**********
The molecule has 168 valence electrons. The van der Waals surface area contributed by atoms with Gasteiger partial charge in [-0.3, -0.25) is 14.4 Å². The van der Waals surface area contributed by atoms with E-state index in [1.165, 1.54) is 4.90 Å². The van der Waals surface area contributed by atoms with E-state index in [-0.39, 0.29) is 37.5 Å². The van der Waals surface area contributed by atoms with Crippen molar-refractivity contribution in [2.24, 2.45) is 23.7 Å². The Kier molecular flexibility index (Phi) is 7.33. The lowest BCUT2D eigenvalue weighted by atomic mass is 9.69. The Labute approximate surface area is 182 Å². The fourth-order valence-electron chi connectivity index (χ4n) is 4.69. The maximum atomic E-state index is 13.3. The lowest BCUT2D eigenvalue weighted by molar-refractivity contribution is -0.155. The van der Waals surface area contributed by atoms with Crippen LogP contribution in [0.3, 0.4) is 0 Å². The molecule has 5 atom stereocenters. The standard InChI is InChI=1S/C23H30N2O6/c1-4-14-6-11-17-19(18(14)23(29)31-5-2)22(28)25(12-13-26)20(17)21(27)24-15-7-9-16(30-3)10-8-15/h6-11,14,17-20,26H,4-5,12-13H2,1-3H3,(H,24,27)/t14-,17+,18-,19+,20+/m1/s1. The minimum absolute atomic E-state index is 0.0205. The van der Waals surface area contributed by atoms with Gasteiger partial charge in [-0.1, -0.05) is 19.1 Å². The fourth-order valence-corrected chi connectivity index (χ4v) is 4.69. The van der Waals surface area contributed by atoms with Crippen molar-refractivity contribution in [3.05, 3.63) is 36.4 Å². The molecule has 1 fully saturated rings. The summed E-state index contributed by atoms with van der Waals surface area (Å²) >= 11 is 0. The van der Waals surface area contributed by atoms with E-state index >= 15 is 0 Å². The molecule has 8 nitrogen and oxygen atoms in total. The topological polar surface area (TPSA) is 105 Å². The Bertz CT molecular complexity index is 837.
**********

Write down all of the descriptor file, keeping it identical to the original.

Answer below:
The molecule has 168 valence electrons. The van der Waals surface area contributed by atoms with Gasteiger partial charge in [-0.3, -0.25) is 14.4 Å². The van der Waals surface area contributed by atoms with E-state index in [1.165, 1.54) is 4.90 Å². The van der Waals surface area contributed by atoms with E-state index in [-0.39, 0.29) is 37.5 Å². The van der Waals surface area contributed by atoms with Crippen molar-refractivity contribution in [2.24, 2.45) is 23.7 Å². The Kier molecular flexibility index (Phi) is 7.33. The lowest BCUT2D eigenvalue weighted by atomic mass is 9.69. The Labute approximate surface area is 182 Å². The fourth-order valence-electron chi connectivity index (χ4n) is 4.69. The maximum atomic E-state index is 13.3. The lowest BCUT2D eigenvalue weighted by molar-refractivity contribution is -0.155. The van der Waals surface area contributed by atoms with Crippen LogP contribution in [0.3, 0.4) is 0 Å². The molecule has 5 atom stereocenters. The standard InChI is InChI=1S/C23H30N2O6/c1-4-14-6-11-17-19(18(14)23(29)31-5-2)22(28)25(12-13-26)20(17)21(27)24-15-7-9-16(30-3)10-8-15/h6-11,14,17-20,26H,4-5,12-13H2,1-3H3,(H,24,27)/t14-,17+,18-,19+,20+/m1/s1. The minimum absolute atomic E-state index is 0.0205. The van der Waals surface area contributed by atoms with Gasteiger partial charge in [-0.1, -0.05) is 19.1 Å². The fourth-order valence-corrected chi connectivity index (χ4v) is 4.69. The van der Waals surface area contributed by atoms with Crippen molar-refractivity contribution in [3.05, 3.63) is 36.4 Å². The molecule has 1 fully saturated rings. The summed E-state index contributed by atoms with van der Waals surface area (Å²) >= 11 is 0. The van der Waals surface area contributed by atoms with E-state index >= 15 is 0 Å². The molecule has 8 nitrogen and oxygen atoms in total. The topological polar surface area (TPSA) is 105 Å². The Bertz CT molecular complexity index is 837.